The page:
Of the whole adult American population, 19 percent (around 45 million adults) do not have a credit score at all. They are called credit invisible by the Consumer Financial Protection Bureau. The reasons for this are that they lack any meaningful history of using credit, or the information on how they have used it is limited. It explains why they do not have a credit score. 

Building up a good credit score is easier than you might think. The two most important categories that the credit bureaus consider are payment history (for 35 percent of the breakdown) and credit utilization (for 30 percent). 

By paying your bills on time every month and not using more than 30 percent of your total available credit, you will be on your way to possessing a good credit score. 

Will Checking my Credit Report Hurt my Credit Scores?

You might be concerned that getting a copy of your credit report could hurt your credit scores. The good news is that pulling your own report is not considered to be an inquiry on new credit. It does not have any effect on your score. It is a smart idea to routinely review your own credit report as a matter of fact. 

Performing a self check on your report will allow you to make certain that the information which the credit reporting bureaus are sharing with lending companies is both current and accurate. 

Each of the three main credit reporting bureaus (Experian, TransUnion, and Equifax) will provide you with a free copy of your credit report once per year. If you are denied credit or you feel your identity has been stolen, you can request additional copies of your report at no cost.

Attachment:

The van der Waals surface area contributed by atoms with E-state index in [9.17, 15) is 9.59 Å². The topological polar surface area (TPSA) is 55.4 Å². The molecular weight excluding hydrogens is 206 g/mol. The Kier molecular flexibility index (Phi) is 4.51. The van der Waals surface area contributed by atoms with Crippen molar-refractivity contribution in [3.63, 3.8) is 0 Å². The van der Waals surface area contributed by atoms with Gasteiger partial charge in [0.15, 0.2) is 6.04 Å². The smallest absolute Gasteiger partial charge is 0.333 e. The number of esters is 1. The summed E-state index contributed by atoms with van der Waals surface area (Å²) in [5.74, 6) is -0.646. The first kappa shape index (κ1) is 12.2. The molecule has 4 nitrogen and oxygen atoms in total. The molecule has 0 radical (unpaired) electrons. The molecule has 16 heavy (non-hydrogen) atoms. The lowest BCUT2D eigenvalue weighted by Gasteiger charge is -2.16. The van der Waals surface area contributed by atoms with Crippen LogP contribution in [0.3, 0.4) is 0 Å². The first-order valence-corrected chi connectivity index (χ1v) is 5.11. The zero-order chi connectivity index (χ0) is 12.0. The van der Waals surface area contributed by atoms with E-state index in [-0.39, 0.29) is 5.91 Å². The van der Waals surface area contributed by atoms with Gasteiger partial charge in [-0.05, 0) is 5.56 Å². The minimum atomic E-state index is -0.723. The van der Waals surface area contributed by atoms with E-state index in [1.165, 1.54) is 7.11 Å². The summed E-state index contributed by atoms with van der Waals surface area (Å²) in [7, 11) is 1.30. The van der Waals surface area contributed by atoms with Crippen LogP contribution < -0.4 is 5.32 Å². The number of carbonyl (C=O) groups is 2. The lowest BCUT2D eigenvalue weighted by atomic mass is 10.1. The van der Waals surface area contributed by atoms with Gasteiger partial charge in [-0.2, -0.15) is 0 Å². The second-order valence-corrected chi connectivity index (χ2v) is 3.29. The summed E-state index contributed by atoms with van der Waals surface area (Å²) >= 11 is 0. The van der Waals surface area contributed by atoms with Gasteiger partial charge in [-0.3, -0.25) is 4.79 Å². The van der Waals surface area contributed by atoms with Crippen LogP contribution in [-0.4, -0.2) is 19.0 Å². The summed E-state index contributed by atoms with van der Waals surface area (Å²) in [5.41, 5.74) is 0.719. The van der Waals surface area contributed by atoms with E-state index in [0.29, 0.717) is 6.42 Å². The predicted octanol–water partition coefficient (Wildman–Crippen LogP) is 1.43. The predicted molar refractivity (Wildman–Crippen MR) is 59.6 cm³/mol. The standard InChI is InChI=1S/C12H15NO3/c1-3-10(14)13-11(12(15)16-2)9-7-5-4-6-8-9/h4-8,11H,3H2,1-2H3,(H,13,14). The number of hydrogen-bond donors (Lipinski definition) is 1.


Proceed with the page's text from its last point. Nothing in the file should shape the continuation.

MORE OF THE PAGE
You might also want to keep a close eye on your credit score. You can do this by signing up for free with Credit Karma. There is a common myth that checking your own score will harm it, but this is not the case. When you check your own credit score, it does not impact the result. However, if credit card companies or lenders check your score, this could lower it.

When either you or a lender checks your score, it will show up on your personal credit report as an inquiry. When you use a third party service like CreditKarma, you can check your score as often as you like without creating any inquiries. 

This means that when you apply for credit, you will see the credit card issuers or lending companies listed on your credit report under inquiries. 

The credit report will also contain records for any lenders to which you did not apply who pulled your credit.

Check Credit Score

It is easy for you to confuse checking your credit report and your credit score. You can check your credit score by signing up for a service that partners with one or more of the three main credit reporting agencies Experian, Equifax, or TransUnion. 

Credit Karma is a leading example of such a free service, with over a hundred million members. Other services may entail either a charge or some other membership obligation, though they may allow you a free trial that you can cancel after checking your credit scores. 

Many such services will also give you a different credit score than an inquiring lender will see. Please check the resource section at the end of the book where you’ll find additional services besides CreditKarma.

Credit Karma provides the actual scores from the three credit reporting agencies! 

You can easily check your credit reports for free. Every year, you are allowed to receive three free credit reports (one report from each of the reporting agencies). In cases where you think you might have become a victim of identity theft or fraud, you can obtain more free credit reports. 

If a company rejects you for a credit decision, then you can also get another free credit report from the reporting agency that the lender used in making their decision. 

In order to get your annual free credit reports from all three of the primary credit reporting agencies (Equifax, Experian, and TransUnion), you should either call:

1-877-322-8228 or go to AnnualCreditReport.com

After answering several questions and proving your identity, you will receive the reports either on your computer or smart device (if you applied online) or in the mail (if you called to request them). 

You should not pay for your credit reports, neither to check your credit score!